[:es]Caricom-Cuba: Fifteen Years Working for Common Targets[:]


Havana, Dec 4 .-About to mark its 15th anniversary, the summits between Cuba and the Caribbean Community (Caricom) consolidate today as a unavoidable chartered course to structure a common agenda to achieve a new international and just order, solidarity, integration and trade.

The sixth meeting of leaders of Cuba and Caricom, scheduled for December 8 in Antigua and Barbuda, will rejoice in this period of meetings focused on reinforcing the links in different fields, although diplomatic relations between Cuba and its Caribbean neighbors celebrates its 45th birthday.

Sources of the Foreign Ministry told Prensa Latina that the Cuban Revolution ‘will never forget’ the noble gesture and attitude of Caribbean leaders Errol Barrow, Forbes Burnham, Michael Manley and Eric Williams, when they established links on December 8, 1972.

The leaders of Barbados, Guyana, Jamaica and Trinidad y Tobago opened ‘the way to a relation based on mutual respect, friendship and cooperation’, said diplomatic authorities of the Greater of the Antilles.

After meeting in this capital and in Bridgetown, Barbados, the first two to which attended Cuban president Fidel Castro, following summits were hosted in Santiago de Cuba (2008), Port of Spain (Trinidad and Tobago (2011) and again in Havana (2014). The impact of climate change, the environmental challenges for island states, the coordination of positions in world forums against unilateral coercive actions, including the economic, financial and trade blockade of the United States against Cuba, have been the leading issues of a bulging agenda.

‘Cuba never forgets the Caribbean demand of putting an end to the U.S. blockade on our noble and heroic people, whose essence has not changed’, underlined Raul Castro in the Port of Spain summit.

On the other hand, business and trade authorities assert there exists a high level of trade as part of the integration ratified by Cuba when committing to cooperate in fields such as health, education, sports and others.

This 2017, transcendent moments in bilateral links were marked in a meeting to evaluate a second cooperation agreement and the sending of constructors and engineers to support recovery tasks after the devastating impact of hurricanes Irma and Maria in the Caribbean, especially to Antigua and Barbuda and Dominica.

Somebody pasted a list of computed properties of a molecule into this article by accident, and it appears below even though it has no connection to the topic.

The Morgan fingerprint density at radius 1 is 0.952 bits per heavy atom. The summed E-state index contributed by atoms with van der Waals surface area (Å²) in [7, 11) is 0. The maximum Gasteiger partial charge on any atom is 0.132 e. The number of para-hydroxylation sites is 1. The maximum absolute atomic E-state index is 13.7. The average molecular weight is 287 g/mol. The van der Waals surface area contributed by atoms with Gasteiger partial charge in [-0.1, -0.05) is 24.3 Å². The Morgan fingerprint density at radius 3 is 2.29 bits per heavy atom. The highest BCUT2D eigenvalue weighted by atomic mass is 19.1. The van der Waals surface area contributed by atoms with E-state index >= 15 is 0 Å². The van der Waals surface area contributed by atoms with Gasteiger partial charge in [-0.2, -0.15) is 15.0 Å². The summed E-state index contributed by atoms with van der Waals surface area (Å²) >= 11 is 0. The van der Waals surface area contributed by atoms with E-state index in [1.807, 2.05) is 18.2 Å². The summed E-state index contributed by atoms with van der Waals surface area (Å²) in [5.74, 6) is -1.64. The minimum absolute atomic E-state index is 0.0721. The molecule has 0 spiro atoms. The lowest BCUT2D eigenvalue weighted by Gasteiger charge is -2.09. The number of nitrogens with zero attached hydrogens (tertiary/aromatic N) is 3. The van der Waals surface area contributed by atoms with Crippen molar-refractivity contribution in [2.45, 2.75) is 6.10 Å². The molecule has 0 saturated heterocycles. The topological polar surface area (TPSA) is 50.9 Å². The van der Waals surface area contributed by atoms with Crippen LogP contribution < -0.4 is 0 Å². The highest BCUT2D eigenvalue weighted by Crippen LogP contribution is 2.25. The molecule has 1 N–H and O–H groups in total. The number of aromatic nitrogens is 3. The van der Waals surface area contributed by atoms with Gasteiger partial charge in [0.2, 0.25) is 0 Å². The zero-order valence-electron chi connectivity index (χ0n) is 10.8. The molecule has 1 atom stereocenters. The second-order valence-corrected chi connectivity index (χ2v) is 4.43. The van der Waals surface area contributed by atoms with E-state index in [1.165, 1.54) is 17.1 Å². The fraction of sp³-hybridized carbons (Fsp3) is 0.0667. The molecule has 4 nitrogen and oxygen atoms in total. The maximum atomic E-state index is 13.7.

In November, the Cuban ambassador in Guyana and representative to the regional bloc, Julio Cesar Gonzalez Marchante, signed the Second Protocol of the Agreement of Trade and Economic Cooperation with Caricom to expand exchange.

According to figures provided by the Cuban Ministry of Foreign Trade and Investment, Rodrigo Malmierca, trade output during 2016 rose to 126 million dollars, an increase of 98 percent compared to the previous year.

During the meeting last March, Malmierca said the bilateral exchange doubled, but it is still ‘relatively small’ compared to a much bigger potential, he said.

He recalled that Cuban collaborators (1762 at present) are distributed in all Caricom countries, most of them related to the health sector.

In a matter of formation of human resources a total of 5640 Caribbean students have been formed in Cuba and until that date, there were another 822 youths in courses due to the scholarship system, despite the reduction in the amount of places.

Inside Caricom, the Cuban official recalled this island gave prioritized attention to Haiti, sending 689 collaborators and 900 tons of food products, water and other products to help mitigate the effects of hurricane Matthew.

‘It keeps being a challenge to all our governments and commercial enterprises to streamline the bases we have already set up to this moment. What is significant is there is a definite will and a firm determination for all to carry out that task’, he pointed.

With that spirit, the leaders of the region will gather next Friday in the Antigua parish of St. Mary with the hope in turning this 6th Summit into ‘a space for exchange and coordination in a frank, friendly and brotherly environment’.